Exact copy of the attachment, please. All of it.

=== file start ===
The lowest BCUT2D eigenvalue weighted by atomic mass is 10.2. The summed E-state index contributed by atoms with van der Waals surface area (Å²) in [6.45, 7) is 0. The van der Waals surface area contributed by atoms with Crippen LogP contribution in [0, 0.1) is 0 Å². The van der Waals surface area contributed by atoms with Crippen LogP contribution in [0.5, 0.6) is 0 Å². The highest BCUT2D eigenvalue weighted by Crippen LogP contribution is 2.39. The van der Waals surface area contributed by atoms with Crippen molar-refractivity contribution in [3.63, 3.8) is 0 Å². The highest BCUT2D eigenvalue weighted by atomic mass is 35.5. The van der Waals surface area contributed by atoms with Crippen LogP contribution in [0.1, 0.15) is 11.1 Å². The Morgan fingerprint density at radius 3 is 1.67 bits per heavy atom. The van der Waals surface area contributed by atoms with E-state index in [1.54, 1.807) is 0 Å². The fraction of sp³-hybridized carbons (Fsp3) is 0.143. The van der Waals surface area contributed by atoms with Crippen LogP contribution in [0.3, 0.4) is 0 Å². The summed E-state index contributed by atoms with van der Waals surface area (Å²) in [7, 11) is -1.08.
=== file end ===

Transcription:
The lowest BCUT2D eigenvalue weighted by atomic mass is 10.2. The summed E-state index contributed by atoms with van der Waals surface area (Å²) in [6.45, 7) is 0. The van der Waals surface area contributed by atoms with Crippen LogP contribution in [0, 0.1) is 0 Å². The van der Waals surface area contributed by atoms with Crippen LogP contribution in [0.5, 0.6) is 0 Å². The highest BCUT2D eigenvalue weighted by Crippen LogP contribution is 2.39. The van der Waals surface area contributed by atoms with Crippen molar-refractivity contribution in [3.63, 3.8) is 0 Å². The highest BCUT2D eigenvalue weighted by atomic mass is 35.5. The van der Waals surface area contributed by atoms with Crippen LogP contribution in [0.1, 0.15) is 11.1 Å². The Morgan fingerprint density at radius 3 is 1.67 bits per heavy atom. The van der Waals surface area contributed by atoms with E-state index in [1.54, 1.807) is 0 Å². The fraction of sp³-hybridized carbons (Fsp3) is 0.143. The van der Waals surface area contributed by atoms with Crippen LogP contribution in [0.3, 0.4) is 0 Å². The summed E-state index contributed by atoms with van der Waals surface area (Å²) in [7, 11) is -1.08.